Don't wait too long to check your needs
Long Term Care Insurance
by Jeffrey Steele
If you're a healthy adult in your 50s, it may be hard to think of yourself needing long term care. But that's just when you should be thinking about it, say Long Term care insurance industry experts. The cost of Long Term care insurance rises yearly as you grow older.
If you're going to buy a policy to protect you against the devastating costs of care when you're old and infirm, you can't wait too long beyond your 50s, or you may no longer be able to afford the premiums.
Another reason not to wait is that the longer you do, the more likely you are to develop a condition precluding you from even qualifying for the insurance.
As an insurance layperson, I find it difficult to imagine many other forms of insurance more complex than long term care insurance.
If when comparing ordinary insurance policies, you need to ensure you're comparing apples to apples, comparing two long term care policies must be like contrasting pairs of each of the fruits in earth's horn o' plenty.
Let's see, you need to master the meaning of such issues as covered services, daily benefit amount, benefit period, maximum lifetime benefit, waiting period (or elimination period), inflation protection options, benefit triggers, tax-qualified policies, premium rates, premium payment period and pooled benefits for couples, and choose the policy that best reflects your needs on each of those criteria. And you have to do it 25 or 30 years before you'll need the benefits. See why you might want to start paying attention sooner rather than later?
The whole topic of long term care insurance is replete with all kinds of distortions, fallacies and myths. So says Jesse Slome, executive director of the Westlake Village, CA-based American Association for Long-Term Care Insurance (www.aaltci.org). "There are many misconceptions and so much misinformation, because most people simply dabble in this," says Slome, whose organization is an advocate and educator not supported by insurance providers.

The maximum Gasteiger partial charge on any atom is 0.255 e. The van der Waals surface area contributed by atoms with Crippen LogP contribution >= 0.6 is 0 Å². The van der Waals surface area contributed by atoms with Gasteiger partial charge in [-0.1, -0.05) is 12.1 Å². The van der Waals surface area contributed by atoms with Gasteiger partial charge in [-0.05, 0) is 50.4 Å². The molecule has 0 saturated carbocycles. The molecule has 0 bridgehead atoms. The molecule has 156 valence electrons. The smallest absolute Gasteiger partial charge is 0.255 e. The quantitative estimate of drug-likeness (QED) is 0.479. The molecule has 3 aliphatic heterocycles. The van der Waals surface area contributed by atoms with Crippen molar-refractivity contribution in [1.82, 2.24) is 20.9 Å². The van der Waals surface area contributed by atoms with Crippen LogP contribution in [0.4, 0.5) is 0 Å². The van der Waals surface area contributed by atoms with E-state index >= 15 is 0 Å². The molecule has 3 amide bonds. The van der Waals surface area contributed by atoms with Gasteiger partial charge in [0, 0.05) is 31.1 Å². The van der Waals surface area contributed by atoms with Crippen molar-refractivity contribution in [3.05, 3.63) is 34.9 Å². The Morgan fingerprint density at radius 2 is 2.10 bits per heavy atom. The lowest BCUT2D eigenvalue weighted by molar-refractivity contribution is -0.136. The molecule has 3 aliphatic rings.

One of the most common myths about long term care insurance is you don't need it if your assets fall above or below certain thresholds. Some say, for instance, that you probably don't need the insurance if you have assets north of $2 million. Maybe, but that doesn't apply to all such individuals, Slome says.
"If you're not going to spend it, and you're going to make your wife your indentured servant, you should have long term care insurance," he says.
Another fallacy is that you can simply go out and buy a long term care insurance policy if you have the money to do so. Wrong. Slome says, "The fact Americans are not aware of is the need to medically qualify for these policies."
Almost one quarter of folks in their 60s who apply are declined, and 45 percent of those in the 70s are given thumbs down upon applying, he adds.
Yet another myth, Slome says, is that because the benefits will be paid out so many years in the future, you have to be prescient about the future health of the insurance company you select. "No one can predict the future," he says. "But people put too much stock in insurance company ratings.
"And long term care insurance is only a small part of any insurance company's ratings. A lot of banks go out of business, but insurance companies don't fail. And even if they were to fail, the policy holder is protected. In every state, there are state-guaranteed funds, just like the FDIC. But insurance companies aren't allowed to talk about it. Your policy has protections… The state would take it over; you may not be fully protected, but it's not like you paid premiums all these years, and now they're gone. It doesn't happen that way."
Still, a thoroughgoing comparison of carriers' policies is important because the nuances can result in wide swings in costs from one to another. A policy that seems affordable may be one that doesn't offer the protection you desire. Or it may be from an insurer that hasn't re-priced its products in several years and is apt to levy a rate increase in the near future, Slome says.
Get a Broker
Okay, I exaggerated a bit when I talked of having to master all those long term care insurance terms. If you think you need to become a flat-out expert on that cornucopia of issues I mentioned earlier, please know that that too is a myth. You can't buy long term care insurance directly from insurers themselves; you need an intermediary, Slome says.
Insurance agents who represent only one company may have the best option for you or may not. For that reason, you're best advised to speak to a broker who knows the business and offers policies from multiple insurers, generally in the neighborhood of three to 10 companies. He or she can provide a lot of the expertise you'd otherwise have to achieve.
Here's one final thought. Life insurance companies are concerned about the likelihood of the insured dying. Long term care insurers are concerned about the opposite, the chance the insured will go on living. In your 80s, the statistical chance you'll need long term care is between 50 and 75 percent, Slome says.
"If you think government benefits years from now will be better, you probably feel you don't need long term care insurance," he adds. "But if you don't think they're going to be better, you better do some long term planning."
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